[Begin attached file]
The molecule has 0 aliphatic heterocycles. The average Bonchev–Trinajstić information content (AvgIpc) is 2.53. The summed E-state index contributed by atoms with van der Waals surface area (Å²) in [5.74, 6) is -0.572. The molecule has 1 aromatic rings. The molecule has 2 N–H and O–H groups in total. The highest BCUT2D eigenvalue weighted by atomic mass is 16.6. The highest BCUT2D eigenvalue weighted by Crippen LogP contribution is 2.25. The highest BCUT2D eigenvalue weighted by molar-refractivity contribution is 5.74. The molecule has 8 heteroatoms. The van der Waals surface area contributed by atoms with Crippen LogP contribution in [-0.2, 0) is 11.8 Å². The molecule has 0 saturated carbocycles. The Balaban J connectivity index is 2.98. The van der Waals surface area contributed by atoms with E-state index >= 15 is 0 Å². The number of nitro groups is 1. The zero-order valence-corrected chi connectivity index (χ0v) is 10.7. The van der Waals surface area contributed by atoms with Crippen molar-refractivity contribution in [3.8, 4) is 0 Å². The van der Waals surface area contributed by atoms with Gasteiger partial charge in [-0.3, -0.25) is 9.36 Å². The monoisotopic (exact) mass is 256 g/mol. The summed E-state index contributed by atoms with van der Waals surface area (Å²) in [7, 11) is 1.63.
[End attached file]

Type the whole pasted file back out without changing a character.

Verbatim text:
The molecule has 0 aliphatic heterocycles. The average Bonchev–Trinajstić information content (AvgIpc) is 2.53. The summed E-state index contributed by atoms with van der Waals surface area (Å²) in [5.74, 6) is -0.572. The molecule has 1 aromatic rings. The molecule has 2 N–H and O–H groups in total. The highest BCUT2D eigenvalue weighted by atomic mass is 16.6. The highest BCUT2D eigenvalue weighted by Crippen LogP contribution is 2.25. The highest BCUT2D eigenvalue weighted by molar-refractivity contribution is 5.74. The molecule has 8 heteroatoms. The van der Waals surface area contributed by atoms with Crippen LogP contribution in [-0.2, 0) is 11.8 Å². The molecule has 0 saturated carbocycles. The Balaban J connectivity index is 2.98. The van der Waals surface area contributed by atoms with E-state index >= 15 is 0 Å². The number of nitro groups is 1. The zero-order valence-corrected chi connectivity index (χ0v) is 10.7. The van der Waals surface area contributed by atoms with Crippen molar-refractivity contribution in [3.8, 4) is 0 Å². The van der Waals surface area contributed by atoms with Gasteiger partial charge in [-0.3, -0.25) is 9.36 Å². The monoisotopic (exact) mass is 256 g/mol. The summed E-state index contributed by atoms with van der Waals surface area (Å²) in [7, 11) is 1.63.